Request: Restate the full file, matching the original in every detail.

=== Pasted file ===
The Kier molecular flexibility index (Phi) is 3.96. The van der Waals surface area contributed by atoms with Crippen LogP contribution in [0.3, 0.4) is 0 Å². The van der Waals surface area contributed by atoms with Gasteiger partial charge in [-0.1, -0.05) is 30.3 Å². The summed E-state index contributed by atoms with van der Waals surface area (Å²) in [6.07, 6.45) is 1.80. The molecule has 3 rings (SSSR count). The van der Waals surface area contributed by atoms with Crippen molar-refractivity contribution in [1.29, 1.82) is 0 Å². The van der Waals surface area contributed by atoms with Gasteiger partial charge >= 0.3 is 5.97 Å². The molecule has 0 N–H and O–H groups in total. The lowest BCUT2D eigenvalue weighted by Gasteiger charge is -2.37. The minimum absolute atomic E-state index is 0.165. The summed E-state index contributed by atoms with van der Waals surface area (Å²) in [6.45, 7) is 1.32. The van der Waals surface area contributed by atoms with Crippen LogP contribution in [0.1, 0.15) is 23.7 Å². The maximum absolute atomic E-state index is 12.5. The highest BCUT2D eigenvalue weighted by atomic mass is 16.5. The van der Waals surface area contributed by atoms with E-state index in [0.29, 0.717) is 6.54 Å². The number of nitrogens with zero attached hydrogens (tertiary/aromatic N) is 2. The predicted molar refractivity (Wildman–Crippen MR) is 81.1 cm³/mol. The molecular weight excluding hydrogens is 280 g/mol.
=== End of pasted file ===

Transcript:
The Kier molecular flexibility index (Phi) is 3.96. The van der Waals surface area contributed by atoms with Crippen LogP contribution in [0.3, 0.4) is 0 Å². The van der Waals surface area contributed by atoms with Gasteiger partial charge in [-0.1, -0.05) is 30.3 Å². The summed E-state index contributed by atoms with van der Waals surface area (Å²) in [6.07, 6.45) is 1.80. The molecule has 3 rings (SSSR count). The van der Waals surface area contributed by atoms with Crippen molar-refractivity contribution in [1.29, 1.82) is 0 Å². The van der Waals surface area contributed by atoms with Gasteiger partial charge >= 0.3 is 5.97 Å². The molecule has 0 N–H and O–H groups in total. The lowest BCUT2D eigenvalue weighted by Gasteiger charge is -2.37. The minimum absolute atomic E-state index is 0.165. The summed E-state index contributed by atoms with van der Waals surface area (Å²) in [6.45, 7) is 1.32. The van der Waals surface area contributed by atoms with Crippen LogP contribution in [0.1, 0.15) is 23.7 Å². The maximum absolute atomic E-state index is 12.5. The highest BCUT2D eigenvalue weighted by atomic mass is 16.5. The van der Waals surface area contributed by atoms with E-state index in [0.29, 0.717) is 6.54 Å². The number of nitrogens with zero attached hydrogens (tertiary/aromatic N) is 2. The predicted molar refractivity (Wildman–Crippen MR) is 81.1 cm³/mol. The molecular weight excluding hydrogens is 280 g/mol.